General properties of autoimmune thyroid diseases and associated morbidities.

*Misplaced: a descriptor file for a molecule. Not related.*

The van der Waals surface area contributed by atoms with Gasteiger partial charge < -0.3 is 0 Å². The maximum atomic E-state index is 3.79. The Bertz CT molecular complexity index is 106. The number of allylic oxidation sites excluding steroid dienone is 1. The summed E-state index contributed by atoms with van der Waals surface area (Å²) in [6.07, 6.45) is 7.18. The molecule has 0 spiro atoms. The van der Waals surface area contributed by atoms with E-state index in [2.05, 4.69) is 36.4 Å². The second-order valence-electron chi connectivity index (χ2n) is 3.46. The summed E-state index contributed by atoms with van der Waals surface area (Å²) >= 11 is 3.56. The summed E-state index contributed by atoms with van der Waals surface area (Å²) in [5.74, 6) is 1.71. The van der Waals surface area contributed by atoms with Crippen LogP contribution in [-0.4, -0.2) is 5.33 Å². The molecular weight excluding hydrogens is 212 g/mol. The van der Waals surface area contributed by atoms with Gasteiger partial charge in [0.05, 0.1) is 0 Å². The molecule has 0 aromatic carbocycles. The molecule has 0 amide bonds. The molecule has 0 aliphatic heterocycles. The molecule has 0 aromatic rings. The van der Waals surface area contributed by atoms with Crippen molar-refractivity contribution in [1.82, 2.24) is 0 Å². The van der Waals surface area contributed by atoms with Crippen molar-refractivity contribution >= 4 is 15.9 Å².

Background Autoimmune thyroid diseases (ATDs) can be classified into two basic diseases: Graves’ disease (GD) and Hashimoto’s thyroiditis (HT). Here, we review the effectiveness of laboratory and imaging methods used for the early diagnosis of ATD and draw attention to methods that may improve screening. Methods Retrospective data of 142 patients diagnosed with ATD between January 2010 and December 2015 at our paediatric endocrinology clinic were used. Sociodemographic characteristics, clinical findings, treatments and follow-up data of patients were statistically evaluated. Results Of the ATD cases, 81% (n = 115) were female. The median age was 12.5 ± 3.5 (range 1-17) years and 91% (n = 129) of patients were in puberty. There was a significant positive correlation between the height (standard deviation score) and follow-up time for patients with HT (r = 0.156, p < 0.01). Thyroglobulin antibody (TgAb) positivity was found in 75% (45/60) of females with a positive maternal ATD history (p = 0.045). Thyroid-stimulating hormone (TSH), free triiodothyronine (fT3), free thyroxine (fT4) values were significantly altered during the treatment follow-up period in female patients with GD and HT, while only fT4 values were found to be significantly altered in boys with HT. Conclusion Although GD and HT have similar mechanisms, they differ in terms of treatment duration and remission and relapse frequencies. Ultrasonography (USG) screening is a non-invasive procedure that is suitable for all patients with ATD. Based on our results, TgAb could be useful in the screening of girls with a history of maternal ATD.